Richard Sherman Rant with Erin Andrews Leads to Unlikely Super Bowl Spotlight

Gabe Zaldivar@gabezalPop Culture Lead WriterJanuary 29, 2014

Seattle Seahawks' Richard Sherman answers a question during media day for the NFL Super Bowl XLVIII football game Tuesday, Jan. 28, 2014, in Newark, N.J. (AP Photo/Jeff Roberson)
Jeff Roberson/Associated Press

Give him a chance to say more than a few words, and you might just fall head over heels for the Seahawks' Richard Sherman. 

Prior to the Seahawks' NFC Championship win over the 49ers, some may have easily dismissed Sherman as a smack-talking athlete while others may have appreciated him for his defensive guile. Of course, opinions largely coincided with team loyalties. 

But then this happened: 

A simple interview with Erin Andrews, devoted to the usual throwaway responses, was actually, dare we say it, interesting. The regrettable fact, and Sherman has since apologized for it, was the spotlight was taken from his teammates and, of course, a fellow NFL player was ridiculed on national television. 

A rare moment many demand actually happened: An athlete was passionate, interesting and provocative. It sure beats something along the lines of, "Well, we played hard and gave 100 percent..."

While there were those who were enamored with the captivating spectacle, there were others who decided a sports rant from one rich athlete aimed at another was cause to be truly awful themselves. 

Deadspin's Samer Kalaf has a breakdown of some of the more reprehensible things offered on Twitter. 

Thankfully, the spotlight did shine brightly on Sherman, because the Super Bowl, an event that welcomes those who don't even like football, get to meet the man behind the facemask and pads.  

Here he is tipping his hat to all of his teammates: 

On the flip side, you have the curious case of Marshawn Lynch, who has said very little in his brief cameos with reporters this week. 

The already obvious becomes far more evident in this rather peculiar jaunt toward the Super Bowl: You don't have to say much to get a rise out of people. 

But this is about Sherman's rant, which was really a few seconds of braggadocio timed perfectly to get fingers tweeting after the Seahawks' NFC Championship win. 

With a media swell like that, Sherman could have used his time to reflect on his journey. Don't worry, because Sherman has been afforded that platform and then some.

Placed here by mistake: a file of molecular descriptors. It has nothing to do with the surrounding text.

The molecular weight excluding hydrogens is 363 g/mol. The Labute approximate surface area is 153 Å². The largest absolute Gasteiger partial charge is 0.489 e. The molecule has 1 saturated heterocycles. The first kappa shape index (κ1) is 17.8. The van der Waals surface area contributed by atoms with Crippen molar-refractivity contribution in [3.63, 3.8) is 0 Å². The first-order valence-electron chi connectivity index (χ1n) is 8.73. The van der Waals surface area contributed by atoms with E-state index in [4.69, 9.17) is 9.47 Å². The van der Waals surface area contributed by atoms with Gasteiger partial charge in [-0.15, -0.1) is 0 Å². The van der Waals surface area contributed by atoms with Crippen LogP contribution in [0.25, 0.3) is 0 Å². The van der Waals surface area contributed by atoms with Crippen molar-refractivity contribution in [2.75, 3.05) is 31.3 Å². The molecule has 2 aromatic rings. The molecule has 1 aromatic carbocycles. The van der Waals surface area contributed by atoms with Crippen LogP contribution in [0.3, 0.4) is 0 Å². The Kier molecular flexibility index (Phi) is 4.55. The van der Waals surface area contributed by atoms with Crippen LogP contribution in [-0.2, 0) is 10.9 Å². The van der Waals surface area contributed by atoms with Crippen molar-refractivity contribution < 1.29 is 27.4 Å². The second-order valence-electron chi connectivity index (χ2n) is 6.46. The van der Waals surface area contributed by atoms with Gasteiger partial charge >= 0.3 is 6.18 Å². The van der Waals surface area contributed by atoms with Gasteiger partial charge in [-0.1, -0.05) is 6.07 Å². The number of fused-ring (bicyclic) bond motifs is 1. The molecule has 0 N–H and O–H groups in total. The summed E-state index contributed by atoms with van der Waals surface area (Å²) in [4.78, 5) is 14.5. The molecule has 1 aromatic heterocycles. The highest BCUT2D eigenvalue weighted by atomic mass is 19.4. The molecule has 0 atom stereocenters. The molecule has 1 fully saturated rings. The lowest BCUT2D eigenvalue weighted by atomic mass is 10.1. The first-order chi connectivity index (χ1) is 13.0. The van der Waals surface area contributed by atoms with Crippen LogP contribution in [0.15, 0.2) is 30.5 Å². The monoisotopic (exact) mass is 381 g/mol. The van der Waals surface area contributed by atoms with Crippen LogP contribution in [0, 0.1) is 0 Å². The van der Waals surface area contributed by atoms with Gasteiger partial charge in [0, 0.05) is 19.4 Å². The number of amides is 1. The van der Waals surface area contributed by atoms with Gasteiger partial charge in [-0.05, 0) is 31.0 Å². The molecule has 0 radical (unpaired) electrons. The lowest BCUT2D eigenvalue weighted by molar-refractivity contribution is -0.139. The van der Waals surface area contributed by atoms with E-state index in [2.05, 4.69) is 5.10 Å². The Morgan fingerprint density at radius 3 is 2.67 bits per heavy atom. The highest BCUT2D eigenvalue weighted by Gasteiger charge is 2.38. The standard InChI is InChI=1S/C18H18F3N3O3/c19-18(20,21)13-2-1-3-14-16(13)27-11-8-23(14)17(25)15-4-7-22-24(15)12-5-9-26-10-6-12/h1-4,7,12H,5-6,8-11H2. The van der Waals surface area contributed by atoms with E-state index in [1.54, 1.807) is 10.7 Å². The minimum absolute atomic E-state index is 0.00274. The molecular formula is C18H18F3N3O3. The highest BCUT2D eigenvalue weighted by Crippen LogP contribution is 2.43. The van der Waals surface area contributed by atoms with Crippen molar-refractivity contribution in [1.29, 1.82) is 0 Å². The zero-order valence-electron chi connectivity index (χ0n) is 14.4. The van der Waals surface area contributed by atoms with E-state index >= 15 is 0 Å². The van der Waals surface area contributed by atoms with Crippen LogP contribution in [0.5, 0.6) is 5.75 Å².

He gave fans some amazing insight in a MMQB column entitled, "10 Things I Learned After America Learned About Me." 

Some of the more interesting parts follow: 

No one has ever made himself great by showing how small someone else is. That’s not mine. It belongs to Irvin Himmel. Somebody tweeted it at me after the NFC Championship Game. If I could pass a lesson on to the kids it would be this: Don’t attack anybody. I shouldn’t have attacked Michael Crabtree the way I did. You don’t have to put anybody else down to make yourself bigger.

That is the first thing Sherman chose to highlight, reserving prime space to share a humbling moment amid triumph. 

This stage is bigger than I thought it was. How much does America love football? My one little rant made it onto CNBC and CNN. I heard my name on The View. I got tweets in English, Spanish, French, Italian, Czech and Arabic. People identify with the struggle and the battle of a football game.

Sherman goes on to say that anonymity isn't something he exactly appreciates. If you want to make a name for yourself in this game and don't find yourself tossing the ball for a living, people need another reason to care to see your face and know your name. 

And, as he reminds us, just a year ago, while at the Super Bowl, hardly any fans recognized him: 

Sherman has since ensured that most huddled around the TV this weekend will know his name. 

He also appeared on CNN's Unguarded with Rachel Nichols, delving even deeper into his past: 

You can chide him for his words, but his actions continue to speak volumes: "It was definitely about more than just football. How almost oxymoronic does it sound that a kid from Compton is going to Stanford. The initial thought was to send a message to kids. Look what hard work can get you. I was just trying to show them anything is possible." 

We would be naive to think all the negativity surrounding Sherman has passed. There are some, too many, who still hate Sherman's rant. 

That's a shame, because it means you have no clue what he stands for. You would change your opinion if you just decided to listen to him for once. 


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